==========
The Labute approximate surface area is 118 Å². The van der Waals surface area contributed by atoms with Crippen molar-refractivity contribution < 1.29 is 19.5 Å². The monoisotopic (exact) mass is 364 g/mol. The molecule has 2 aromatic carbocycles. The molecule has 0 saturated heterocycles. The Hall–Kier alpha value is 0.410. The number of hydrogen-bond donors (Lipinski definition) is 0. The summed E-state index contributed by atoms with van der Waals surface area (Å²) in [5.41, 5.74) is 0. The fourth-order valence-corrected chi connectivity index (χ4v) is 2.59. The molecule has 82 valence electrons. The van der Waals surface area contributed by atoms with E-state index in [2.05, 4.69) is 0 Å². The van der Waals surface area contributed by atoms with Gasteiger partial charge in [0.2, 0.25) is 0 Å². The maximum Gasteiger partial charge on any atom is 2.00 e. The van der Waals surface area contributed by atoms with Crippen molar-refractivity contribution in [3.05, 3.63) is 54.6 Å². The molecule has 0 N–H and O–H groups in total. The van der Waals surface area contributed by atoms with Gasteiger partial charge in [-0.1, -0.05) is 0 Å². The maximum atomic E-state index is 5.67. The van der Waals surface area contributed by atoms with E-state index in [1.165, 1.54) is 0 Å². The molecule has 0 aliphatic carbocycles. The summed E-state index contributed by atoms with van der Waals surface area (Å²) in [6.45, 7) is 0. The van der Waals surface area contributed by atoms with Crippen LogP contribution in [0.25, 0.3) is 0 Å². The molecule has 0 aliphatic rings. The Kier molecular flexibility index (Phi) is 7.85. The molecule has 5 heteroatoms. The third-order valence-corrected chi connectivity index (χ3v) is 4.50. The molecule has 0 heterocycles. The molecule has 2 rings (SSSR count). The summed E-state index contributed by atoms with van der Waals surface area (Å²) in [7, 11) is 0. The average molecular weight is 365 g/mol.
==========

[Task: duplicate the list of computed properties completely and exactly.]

The Labute approximate surface area is 118 Å². The van der Waals surface area contributed by atoms with Crippen molar-refractivity contribution < 1.29 is 19.5 Å². The monoisotopic (exact) mass is 364 g/mol. The molecule has 2 aromatic carbocycles. The molecule has 0 saturated heterocycles. The Hall–Kier alpha value is 0.410. The number of hydrogen-bond donors (Lipinski definition) is 0. The summed E-state index contributed by atoms with van der Waals surface area (Å²) in [5.41, 5.74) is 0. The fourth-order valence-corrected chi connectivity index (χ4v) is 2.59. The molecule has 82 valence electrons. The van der Waals surface area contributed by atoms with E-state index in [2.05, 4.69) is 0 Å². The van der Waals surface area contributed by atoms with Gasteiger partial charge in [0.2, 0.25) is 0 Å². The maximum Gasteiger partial charge on any atom is 2.00 e. The van der Waals surface area contributed by atoms with Crippen molar-refractivity contribution in [3.05, 3.63) is 54.6 Å². The molecule has 0 N–H and O–H groups in total. The van der Waals surface area contributed by atoms with Gasteiger partial charge in [-0.1, -0.05) is 0 Å². The maximum atomic E-state index is 5.67. The van der Waals surface area contributed by atoms with E-state index in [1.165, 1.54) is 0 Å². The molecule has 0 aliphatic carbocycles. The summed E-state index contributed by atoms with van der Waals surface area (Å²) in [6.45, 7) is 0. The van der Waals surface area contributed by atoms with Crippen LogP contribution in [0.25, 0.3) is 0 Å². The molecule has 0 aliphatic rings. The Kier molecular flexibility index (Phi) is 7.85. The molecule has 5 heteroatoms. The third-order valence-corrected chi connectivity index (χ3v) is 4.50. The molecule has 0 heterocycles. The molecule has 2 rings (SSSR count). The summed E-state index contributed by atoms with van der Waals surface area (Å²) in [7, 11) is 0. The average molecular weight is 365 g/mol.